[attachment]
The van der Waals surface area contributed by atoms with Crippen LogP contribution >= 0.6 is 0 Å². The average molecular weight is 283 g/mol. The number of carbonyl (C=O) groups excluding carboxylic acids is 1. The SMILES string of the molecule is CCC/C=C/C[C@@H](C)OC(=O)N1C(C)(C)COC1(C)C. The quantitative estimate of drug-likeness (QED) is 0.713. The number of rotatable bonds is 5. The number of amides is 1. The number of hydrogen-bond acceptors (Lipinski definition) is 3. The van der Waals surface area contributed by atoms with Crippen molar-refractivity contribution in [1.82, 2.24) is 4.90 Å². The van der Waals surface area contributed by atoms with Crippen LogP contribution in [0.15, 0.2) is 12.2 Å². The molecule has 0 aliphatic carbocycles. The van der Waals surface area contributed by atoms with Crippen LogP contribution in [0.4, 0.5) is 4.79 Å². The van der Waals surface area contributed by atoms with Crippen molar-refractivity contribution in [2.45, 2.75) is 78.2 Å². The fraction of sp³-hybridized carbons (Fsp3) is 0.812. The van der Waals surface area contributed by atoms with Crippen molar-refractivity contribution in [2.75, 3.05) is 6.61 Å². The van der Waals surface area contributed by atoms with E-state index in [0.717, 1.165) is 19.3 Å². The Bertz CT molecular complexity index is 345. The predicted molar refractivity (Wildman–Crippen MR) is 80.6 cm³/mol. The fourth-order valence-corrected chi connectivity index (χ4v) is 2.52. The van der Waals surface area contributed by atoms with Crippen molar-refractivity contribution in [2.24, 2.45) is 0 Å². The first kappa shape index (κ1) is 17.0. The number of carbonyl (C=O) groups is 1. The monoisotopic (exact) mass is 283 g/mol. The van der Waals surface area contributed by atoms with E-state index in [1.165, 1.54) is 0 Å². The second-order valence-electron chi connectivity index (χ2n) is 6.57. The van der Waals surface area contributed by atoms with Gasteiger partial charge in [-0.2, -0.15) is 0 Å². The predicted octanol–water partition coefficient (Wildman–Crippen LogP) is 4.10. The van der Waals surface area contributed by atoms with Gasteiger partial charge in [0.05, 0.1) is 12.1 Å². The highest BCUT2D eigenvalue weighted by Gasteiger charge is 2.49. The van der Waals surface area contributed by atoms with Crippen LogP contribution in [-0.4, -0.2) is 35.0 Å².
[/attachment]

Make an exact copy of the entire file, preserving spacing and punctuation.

The van der Waals surface area contributed by atoms with Crippen LogP contribution >= 0.6 is 0 Å². The average molecular weight is 283 g/mol. The number of carbonyl (C=O) groups excluding carboxylic acids is 1. The SMILES string of the molecule is CCC/C=C/C[C@@H](C)OC(=O)N1C(C)(C)COC1(C)C. The quantitative estimate of drug-likeness (QED) is 0.713. The number of rotatable bonds is 5. The number of amides is 1. The number of hydrogen-bond acceptors (Lipinski definition) is 3. The van der Waals surface area contributed by atoms with Crippen molar-refractivity contribution in [1.82, 2.24) is 4.90 Å². The van der Waals surface area contributed by atoms with Crippen LogP contribution in [0.15, 0.2) is 12.2 Å². The molecule has 0 aliphatic carbocycles. The van der Waals surface area contributed by atoms with Crippen LogP contribution in [0.4, 0.5) is 4.79 Å². The van der Waals surface area contributed by atoms with Crippen molar-refractivity contribution in [2.45, 2.75) is 78.2 Å². The fraction of sp³-hybridized carbons (Fsp3) is 0.812. The van der Waals surface area contributed by atoms with Crippen molar-refractivity contribution in [2.75, 3.05) is 6.61 Å². The van der Waals surface area contributed by atoms with E-state index in [0.717, 1.165) is 19.3 Å². The Bertz CT molecular complexity index is 345. The predicted molar refractivity (Wildman–Crippen MR) is 80.6 cm³/mol. The fourth-order valence-corrected chi connectivity index (χ4v) is 2.52. The van der Waals surface area contributed by atoms with Crippen molar-refractivity contribution in [2.24, 2.45) is 0 Å². The first kappa shape index (κ1) is 17.0. The number of carbonyl (C=O) groups is 1. The monoisotopic (exact) mass is 283 g/mol. The van der Waals surface area contributed by atoms with E-state index in [1.165, 1.54) is 0 Å². The second-order valence-electron chi connectivity index (χ2n) is 6.57. The van der Waals surface area contributed by atoms with Gasteiger partial charge in [-0.2, -0.15) is 0 Å². The predicted octanol–water partition coefficient (Wildman–Crippen LogP) is 4.10. The van der Waals surface area contributed by atoms with Gasteiger partial charge in [0.05, 0.1) is 12.1 Å². The highest BCUT2D eigenvalue weighted by Gasteiger charge is 2.49. The van der Waals surface area contributed by atoms with Crippen LogP contribution in [-0.4, -0.2) is 35.0 Å².